The recent news of data breach at Barnes & Noble should come as a surprise to no one given the many recent headlines of similar data security and privacy failures. It happens with such regularity, that some people seem to have given up trying to keep track of what compromising data of theirs has been leaked.
In recognition of National Cyber Security Awareness Month, we’ve already highlighted some of the best practices you should employ to protect yourself online. However, even when you follow all the guidelines and adhere to a strict data security regimen, the truth is that you’re still at the whim of a host of actors you have no control over. Major firms like Target, Home Depot, Garmin, Equifax, and now Barnes & Noble have lost their customers’ data, and while the measures outlined in our last post about cyber security can limit the damage, you’ll still be losing personal data to the far corners of the dark web. Now the question is, what do you do after the breach?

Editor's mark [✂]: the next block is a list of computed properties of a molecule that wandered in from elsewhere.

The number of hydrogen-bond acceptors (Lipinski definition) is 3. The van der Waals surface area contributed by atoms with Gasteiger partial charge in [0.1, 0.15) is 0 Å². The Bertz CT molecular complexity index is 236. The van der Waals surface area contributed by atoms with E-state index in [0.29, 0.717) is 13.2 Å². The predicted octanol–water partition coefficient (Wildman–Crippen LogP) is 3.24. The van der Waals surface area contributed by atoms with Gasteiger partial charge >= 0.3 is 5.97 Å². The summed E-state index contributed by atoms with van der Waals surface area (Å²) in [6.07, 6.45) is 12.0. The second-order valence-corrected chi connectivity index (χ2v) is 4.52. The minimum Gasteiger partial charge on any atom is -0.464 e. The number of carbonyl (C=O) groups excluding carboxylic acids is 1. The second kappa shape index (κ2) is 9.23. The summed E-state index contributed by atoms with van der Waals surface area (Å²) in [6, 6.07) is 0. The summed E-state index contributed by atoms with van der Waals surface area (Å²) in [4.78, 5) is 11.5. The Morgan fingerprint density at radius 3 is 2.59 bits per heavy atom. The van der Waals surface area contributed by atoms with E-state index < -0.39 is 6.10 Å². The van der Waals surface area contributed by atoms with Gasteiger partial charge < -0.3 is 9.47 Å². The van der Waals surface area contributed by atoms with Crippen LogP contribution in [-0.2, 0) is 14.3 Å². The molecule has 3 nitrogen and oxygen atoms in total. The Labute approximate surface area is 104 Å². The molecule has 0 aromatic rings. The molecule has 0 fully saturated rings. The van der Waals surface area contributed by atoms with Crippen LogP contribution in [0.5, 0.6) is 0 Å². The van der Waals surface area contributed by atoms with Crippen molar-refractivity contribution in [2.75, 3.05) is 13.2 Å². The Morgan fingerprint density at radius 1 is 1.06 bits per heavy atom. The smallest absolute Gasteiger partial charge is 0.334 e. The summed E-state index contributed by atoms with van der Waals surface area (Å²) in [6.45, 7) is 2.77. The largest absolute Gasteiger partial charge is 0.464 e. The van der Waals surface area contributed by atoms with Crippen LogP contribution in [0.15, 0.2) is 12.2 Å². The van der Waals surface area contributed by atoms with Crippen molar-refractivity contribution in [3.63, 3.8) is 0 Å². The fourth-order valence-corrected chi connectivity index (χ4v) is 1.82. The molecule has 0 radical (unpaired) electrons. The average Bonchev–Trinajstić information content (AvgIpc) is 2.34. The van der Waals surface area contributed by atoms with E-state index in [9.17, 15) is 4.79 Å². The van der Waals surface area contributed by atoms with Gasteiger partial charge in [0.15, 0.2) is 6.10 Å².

We’ve put together a few simple steps that you should follow after you hear that your data may have been compromised:
- Determine your risk. Maybe they lost your purchase history for a couple of Snickers bars and Gatorade. Maybe they lost your credit card information and your prescription history. What’s been stolen matters.
- Keep tabs on your finances. Check your statements. Check your credit report. Make sure nothing suspicious is afoot and know your rights: if you’re a victim of fraud or identity theft you can put a temporary freeze on your credit report for additional security.
- Get professional help. If you think you’re at high-risk, employ a professional service to keep a lookout for you and monitor activity on your accounts.
- Contact banks and other groups. If the data that’s leaked could be compromising to your financial well-being or your literal well-being (health data should be private!), let the relevant parties know to be on the lookout.
- Change passwords if necessary. If you followed our advice from the last post, you won’t have any accounts that share a password… but just in case you’ve reused any passwords… and we’re not pointing fingers, but… just make sure.
- Look for additional resources. If the business is responsible for your data loss, they will provide services that may help you in the future. Take advantage!
Marketing Communications Specialist